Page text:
in Linux

add-apt-repository: command not found

If you run into article mentioning add-apt-repository ( such as Docker installation guide ) chances are it won’t work on your linux, resulting in sudo: add-apt-repository: command not found – should that happen, don’t worry, just install the software-properties-common

sudo apt-get install software-properties-common

.. and you are good to go! The add-apt-repository command will work now

gpg: can’t connect to the agent: IPC connect call failed

If you are getting this error on Windows WML Ubuntu 20.04, then the shortest answer is that you made a mistake and should’ve installed 18.04 LTS instead ( at least for now – because this won’t be the last issue you run into .. )

Should you still insist on using 20.04, then all you have to do is uninstall the gpg that comes installed by default and install gnupg1 package instead

sudo apt remove gpg
sudo apt install gnupg1

Remove all duplicates from database except for the first

E.g. lets say you have ‘table’ with column ‘slug’ and then there are 3 records with the same slug value and you want to remove 2nd, 3rd but keep the 1st.

select * FROM table a INNER JOIN table b ON a.slug = b.slug WHERE a.id > b.id;

You create an inner join on the same table – joining them by the column that the row duplicates are based on – in this case, column ‘slug’. What this select outputs are exactly the rows you wish to delete – 2nd and 3rd row.

Because in WHERE clause we specify that only those rows that have ID higher than the first occurrence.

Now to actually delete these records, you just put a delete in front, e.g.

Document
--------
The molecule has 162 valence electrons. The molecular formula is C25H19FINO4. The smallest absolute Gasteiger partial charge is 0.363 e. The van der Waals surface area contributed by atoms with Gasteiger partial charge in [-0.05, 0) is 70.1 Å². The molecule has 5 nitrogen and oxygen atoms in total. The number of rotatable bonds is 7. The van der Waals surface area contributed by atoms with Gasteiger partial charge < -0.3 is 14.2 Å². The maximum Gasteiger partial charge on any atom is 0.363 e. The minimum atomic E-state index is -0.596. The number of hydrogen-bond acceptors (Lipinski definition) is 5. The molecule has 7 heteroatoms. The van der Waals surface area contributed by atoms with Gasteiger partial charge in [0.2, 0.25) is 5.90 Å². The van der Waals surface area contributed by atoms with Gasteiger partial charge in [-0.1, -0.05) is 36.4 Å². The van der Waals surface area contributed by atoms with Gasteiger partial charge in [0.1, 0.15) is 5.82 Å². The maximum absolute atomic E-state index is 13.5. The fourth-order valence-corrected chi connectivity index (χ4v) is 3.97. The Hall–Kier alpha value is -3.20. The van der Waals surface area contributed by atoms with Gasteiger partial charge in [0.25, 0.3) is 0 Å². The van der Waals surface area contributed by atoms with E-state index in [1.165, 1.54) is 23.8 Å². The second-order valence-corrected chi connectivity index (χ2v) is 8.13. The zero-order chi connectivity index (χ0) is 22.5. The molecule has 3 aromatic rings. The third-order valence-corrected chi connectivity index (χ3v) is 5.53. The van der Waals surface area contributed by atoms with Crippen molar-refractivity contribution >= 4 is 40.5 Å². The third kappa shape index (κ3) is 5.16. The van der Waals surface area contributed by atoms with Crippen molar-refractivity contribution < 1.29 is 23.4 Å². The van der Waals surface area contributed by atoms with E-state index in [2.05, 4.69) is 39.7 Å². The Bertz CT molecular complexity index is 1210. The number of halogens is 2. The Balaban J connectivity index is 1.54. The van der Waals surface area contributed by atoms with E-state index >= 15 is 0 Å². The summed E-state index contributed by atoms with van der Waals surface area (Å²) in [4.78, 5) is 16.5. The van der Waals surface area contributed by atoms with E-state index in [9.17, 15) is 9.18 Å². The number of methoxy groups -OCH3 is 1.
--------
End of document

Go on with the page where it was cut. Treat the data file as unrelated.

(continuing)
delete from table where id IN (select id FROM table a INNER JOIN table b ON a.common_column = b.common_column WHERE a.id > b.id);

Backup huge mysql database

If you have a big mysql ( mariadb ) database – lets say 2GBs, or more – 20GBs, or 50GBs of data you can’t back it through phpmyadmin or any regular tools. The only option here is to use mysqldump directly.

mysqldump -u USER -p --single-transaction --quick --skip-lock-tables DATABASE | gzip > "$(date +"%FT%H%M").sql.gz"

Let’s break this down into pieces.

–single-transaction tells mysql we are about to dump the database and so all major changes to table structed to be rejected – e.g. , when a dump with –single-transation is in process, you can’t execute queries containing ALTER, CREATE, DROP, RENAME or TRUNCATE TABLE

–quick this is optional, but very much recommended. This isn’t that much about overall size of database, but size of individual tables. This command will backup row by row, instead of pulling the entire table at once – meaning if you have tables with 50 million rows, using –quick will make the whole backup much quickly.

–skip-lock-tables this is an absolute must. If you are running production server and you can’t put it down for the backup process, you need to include the skip lock option – otherwise dump would crash the moment some table content is changed during process

| gzip > will compress the backup automatically on fly – it uses more CPU but the result will be a much smaller gzip file.

“$(date +”%FT%H%M”).sql.gz” creates file name on fly – instead of using a fixed filename, such as backup.sql.gz – which would overwrite the older backup in the same directly, this command will instead create a filename called 2019-11-20T0843.sql.gz – so you get the current date and time.